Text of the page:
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  4. #4
    pirate1802's Avatar AC Expert
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    Damn
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  5. #5
    Originally Posted by pirate1802 Go to original post
    Damn
    What?
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  6. #6
    shobhit7777777's Avatar Senior Member
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    Check PM
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  7. #7
    Tully__'s Avatar Global Moderator
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    Beyond the suggestion that you develop as broad a portfolio of "indie" projects as possible and get what relevant qualifications are available from education facilities in your region, I can't be much more help. While I've had a lot of contact through the forums over the last 12 years, I'm not an Ubisoft employee and don't live anywhere near an Ubisoft office myself.

    You may have to broaden your approach and look for any gaming industry experience to begin with, then perhaps later you can use that experience to improve your chances to get in to an Ubisoft studio.

    Also, just remembered another opportunity - one of the recent interviews about The Division mentioned an opportunity for a small number of community members to visit the studio and contribute. It looked more like a workshopping session rather than full on development, but if you can find it and get in on it you may be able to impress. I can't find the link to where I saw it at the moment, but will post back if I find it later.
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  8. #8
    pirate1802's Avatar AC Expert
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    Originally Posted by Farlander1991 Go to original post
    What?
    Just being jealous of you.
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  9. #9
    Originally Posted by shobhit7777777 Go to original post
    Check PM
    Thank you, friend! Replied

    Originally Posted by Tully__ Go to original post
    Beyond the suggestion that you develop as broad a portfolio of "indie" projects as possible and get what relevant qualifications are available from education facilities in your region, I can't be much more help. While I've had a lot of contact through the forums over the last 12 years, I'm not an Ubisoft employee and don't live anywhere near an Ubisoft office myself.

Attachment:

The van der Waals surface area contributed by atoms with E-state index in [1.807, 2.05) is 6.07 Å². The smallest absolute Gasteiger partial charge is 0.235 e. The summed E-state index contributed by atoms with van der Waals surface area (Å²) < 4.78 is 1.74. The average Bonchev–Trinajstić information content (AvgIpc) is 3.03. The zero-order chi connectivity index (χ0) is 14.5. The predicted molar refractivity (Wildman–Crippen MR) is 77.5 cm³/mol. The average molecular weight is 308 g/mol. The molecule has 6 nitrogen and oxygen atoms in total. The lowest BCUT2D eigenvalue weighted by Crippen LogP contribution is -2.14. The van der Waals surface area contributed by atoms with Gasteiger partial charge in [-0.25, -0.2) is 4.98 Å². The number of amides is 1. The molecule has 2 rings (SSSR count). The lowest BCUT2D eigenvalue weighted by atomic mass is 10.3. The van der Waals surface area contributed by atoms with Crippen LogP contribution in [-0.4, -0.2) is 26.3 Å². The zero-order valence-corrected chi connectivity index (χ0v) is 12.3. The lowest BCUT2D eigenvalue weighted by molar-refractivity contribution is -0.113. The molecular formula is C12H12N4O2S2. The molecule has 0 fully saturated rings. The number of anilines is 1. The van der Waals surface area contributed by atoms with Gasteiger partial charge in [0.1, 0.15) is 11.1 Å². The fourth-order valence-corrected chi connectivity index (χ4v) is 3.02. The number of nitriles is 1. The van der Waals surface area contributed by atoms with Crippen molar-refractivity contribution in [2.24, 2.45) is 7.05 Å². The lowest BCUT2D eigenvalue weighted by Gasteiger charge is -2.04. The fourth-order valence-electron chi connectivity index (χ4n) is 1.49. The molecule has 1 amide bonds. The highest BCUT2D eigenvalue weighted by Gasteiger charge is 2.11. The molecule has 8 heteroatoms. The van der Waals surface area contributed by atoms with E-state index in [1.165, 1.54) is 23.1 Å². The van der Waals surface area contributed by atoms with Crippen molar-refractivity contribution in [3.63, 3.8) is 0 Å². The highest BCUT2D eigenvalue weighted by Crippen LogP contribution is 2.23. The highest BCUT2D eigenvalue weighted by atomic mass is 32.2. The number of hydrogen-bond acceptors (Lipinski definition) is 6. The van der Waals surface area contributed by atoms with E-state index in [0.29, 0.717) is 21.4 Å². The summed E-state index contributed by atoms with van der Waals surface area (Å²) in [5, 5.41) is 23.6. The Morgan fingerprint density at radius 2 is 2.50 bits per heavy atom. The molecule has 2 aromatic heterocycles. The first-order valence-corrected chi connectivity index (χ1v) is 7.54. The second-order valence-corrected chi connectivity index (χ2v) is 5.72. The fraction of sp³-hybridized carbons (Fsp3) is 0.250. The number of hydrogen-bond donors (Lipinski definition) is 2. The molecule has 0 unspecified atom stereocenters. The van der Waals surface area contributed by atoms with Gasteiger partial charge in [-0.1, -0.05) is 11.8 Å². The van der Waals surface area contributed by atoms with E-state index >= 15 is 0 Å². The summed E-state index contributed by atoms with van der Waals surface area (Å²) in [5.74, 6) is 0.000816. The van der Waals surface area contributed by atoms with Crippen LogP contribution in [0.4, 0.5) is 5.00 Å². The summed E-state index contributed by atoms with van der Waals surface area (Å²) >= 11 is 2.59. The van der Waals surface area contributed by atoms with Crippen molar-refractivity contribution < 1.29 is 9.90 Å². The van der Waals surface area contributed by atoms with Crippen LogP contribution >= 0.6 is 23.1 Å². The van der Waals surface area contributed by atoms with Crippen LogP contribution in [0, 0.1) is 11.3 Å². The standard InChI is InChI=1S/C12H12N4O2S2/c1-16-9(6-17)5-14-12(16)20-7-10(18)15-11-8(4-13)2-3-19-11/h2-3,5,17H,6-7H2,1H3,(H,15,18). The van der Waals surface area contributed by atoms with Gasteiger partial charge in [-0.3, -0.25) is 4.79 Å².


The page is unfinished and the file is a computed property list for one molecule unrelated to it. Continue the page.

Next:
You may have to broaden your approach and look for any gaming industry experience to begin with, then perhaps later you can use that experience to improve your chances to get in to an Ubisoft studio.

    Also, just remembered another opportunity - one of the recent interviews about The Division mentioned an opportunity for a small number of community members to visit the studio and contribute. It looked more like a workshopping session rather than full on development, but if you can find it and get in on it you may be able to impress. I can't find the link to where I saw it at the moment, but will post back if I find it later.
    Ok, thank you very much for your input!

    Originally Posted by pirate1802 Go to original post
    Just being jealous of you.
    Well, there's nothing to be jealous of... yet
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  10. #10
    Dome500's Avatar Senior Member
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    Yeah, I wondered about that myself.

    I mean, I'm not even close to near enough to apply to any video game company since I am only starting to study atm, but it is always interesting to know what one can do to get the attention of those companies. Sadly enough it is pretty hard these days to get in touch with such companies, to really show what you can pull off. There are so many walls that restrict the direct access to methods of application and presentation that it is almost frustrating, especially since a lot of companies these days take mostly experienced people rather than new ones.

    The only thing left to do for newcomers is to work low-budget or even for free on low-level projects or indie-titles to earn the experience, and even then it is not clear how you can lift yourself from the masses. A HARD way to get into the industry these days...